Ada/Ava: Theater review by Helen Shaw
Genet defined talent as being “courteous with respect to matter,” and by that standard, the Chicago-based artist collective Manual Cinema is talent incarnate. The virtuosic group makes elegant live-scored “silent films” that evoke sweetness, poignancy and fright. Above all, Manual Cinema's artists make tangible the care they take; we almost feel the courtliness with which they touch each of their fragile creations.
The title characters in Ada/Ava are twins: old ladies who live in a high lighthouse, playing chess and drinking tea. Tragedy strikes, much foreshadowed by Kyle Vegter's throbbing cello, and the surviving sister plunges into grief and then nightmare. A tricky arrangement of a rear-projection screen and four vintage overhead projectors (five puppeteers operate shutters and delicately cut transparencies) allows Kara Davidson and Julia Miller to “play” the sisters; they wear two-dimensional profiles and appear in silhouette. The team plies us with crossfades, Dutch angles and even superimposed clocks that seem torn from Hitchcock—a carnival fun-house scene could have been directed by Orson Welles himself.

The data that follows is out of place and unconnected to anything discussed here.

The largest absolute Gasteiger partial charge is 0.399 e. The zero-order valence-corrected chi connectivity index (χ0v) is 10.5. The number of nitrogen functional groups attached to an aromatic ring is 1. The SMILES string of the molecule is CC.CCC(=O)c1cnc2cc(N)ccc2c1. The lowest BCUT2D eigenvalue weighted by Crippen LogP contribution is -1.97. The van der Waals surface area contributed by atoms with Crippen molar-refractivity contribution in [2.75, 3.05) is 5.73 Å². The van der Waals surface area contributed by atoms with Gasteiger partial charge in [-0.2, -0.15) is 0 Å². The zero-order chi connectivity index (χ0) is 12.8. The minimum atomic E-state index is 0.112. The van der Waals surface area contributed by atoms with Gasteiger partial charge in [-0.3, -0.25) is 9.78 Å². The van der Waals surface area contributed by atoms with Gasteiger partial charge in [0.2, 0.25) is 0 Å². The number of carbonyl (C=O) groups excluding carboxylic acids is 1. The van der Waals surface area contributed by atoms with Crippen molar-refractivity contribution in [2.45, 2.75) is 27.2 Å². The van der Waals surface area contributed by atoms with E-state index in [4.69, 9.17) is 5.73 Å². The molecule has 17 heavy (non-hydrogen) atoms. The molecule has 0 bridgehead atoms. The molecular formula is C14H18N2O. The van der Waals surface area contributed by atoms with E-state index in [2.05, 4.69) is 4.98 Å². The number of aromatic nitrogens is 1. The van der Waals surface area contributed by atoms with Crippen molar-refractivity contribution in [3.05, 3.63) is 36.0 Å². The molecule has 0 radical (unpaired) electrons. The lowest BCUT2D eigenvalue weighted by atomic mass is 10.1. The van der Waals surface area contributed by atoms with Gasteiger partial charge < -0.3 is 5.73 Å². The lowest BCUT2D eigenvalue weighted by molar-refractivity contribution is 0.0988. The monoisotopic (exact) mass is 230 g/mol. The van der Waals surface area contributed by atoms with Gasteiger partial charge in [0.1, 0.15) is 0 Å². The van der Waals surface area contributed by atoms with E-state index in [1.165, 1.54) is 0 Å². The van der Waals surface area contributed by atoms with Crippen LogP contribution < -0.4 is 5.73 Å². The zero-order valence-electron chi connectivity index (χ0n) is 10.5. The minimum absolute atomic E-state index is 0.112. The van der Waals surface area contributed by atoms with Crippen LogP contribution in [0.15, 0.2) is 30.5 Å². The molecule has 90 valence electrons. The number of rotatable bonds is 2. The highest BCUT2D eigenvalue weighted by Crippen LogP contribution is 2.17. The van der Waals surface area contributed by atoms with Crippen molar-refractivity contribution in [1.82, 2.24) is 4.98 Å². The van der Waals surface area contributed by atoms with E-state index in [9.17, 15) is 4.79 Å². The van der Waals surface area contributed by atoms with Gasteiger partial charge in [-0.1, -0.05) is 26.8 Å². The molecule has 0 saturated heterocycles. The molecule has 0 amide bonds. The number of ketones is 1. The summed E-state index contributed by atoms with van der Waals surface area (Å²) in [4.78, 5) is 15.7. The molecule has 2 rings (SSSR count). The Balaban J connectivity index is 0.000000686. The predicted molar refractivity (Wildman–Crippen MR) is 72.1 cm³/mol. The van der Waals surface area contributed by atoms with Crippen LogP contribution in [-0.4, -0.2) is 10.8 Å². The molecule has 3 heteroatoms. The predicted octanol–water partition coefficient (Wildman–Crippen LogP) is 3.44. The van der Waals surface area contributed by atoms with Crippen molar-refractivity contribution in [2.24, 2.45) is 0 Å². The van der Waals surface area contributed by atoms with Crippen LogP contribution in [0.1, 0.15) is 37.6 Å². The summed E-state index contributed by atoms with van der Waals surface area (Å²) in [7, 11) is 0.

Manual Cinema operates firmly within the nouveau-retro mode, with Maren Celest's otherworldly songs sounding as though they're emerging from a Victrola rather than the woman sitting stage left. The thing you'll feel most nostalgic for, though, is that time when watching movies filled you with this constantly renewing sense of wonder. It's been a long time since we've experienced craft, image and emotion blended together like this.—Helen Shaw
3LD Art & Technology Center (see Off-Off Broadway). Created by Drew Dir, Sarah Fornace, Ben Kauffman, Julia Miller and Kyle Vegter. Music by Vegter and Kauffman. Running time: 1hr 5mins. No intermission.
Average User Rating
4 / 5
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For me, the most interesting thing about this innovative show is the intersection of high and low tech. It would be worth seeing twice—the first time concentrating only on what is projected on the screen, the second on the live action and technical activities below. Or perhaps part of the experience is in constantly switching between the illusion and the technique. The primitive art of shadow puppetry, combined with the highly atmospheric live cello performance and a singer who sounded like Billie Holiday’s ghost, effectively evoked a surreal dream state, but the show didn’t convincingly express the horror of aging and death, perhaps due to the youth of the company.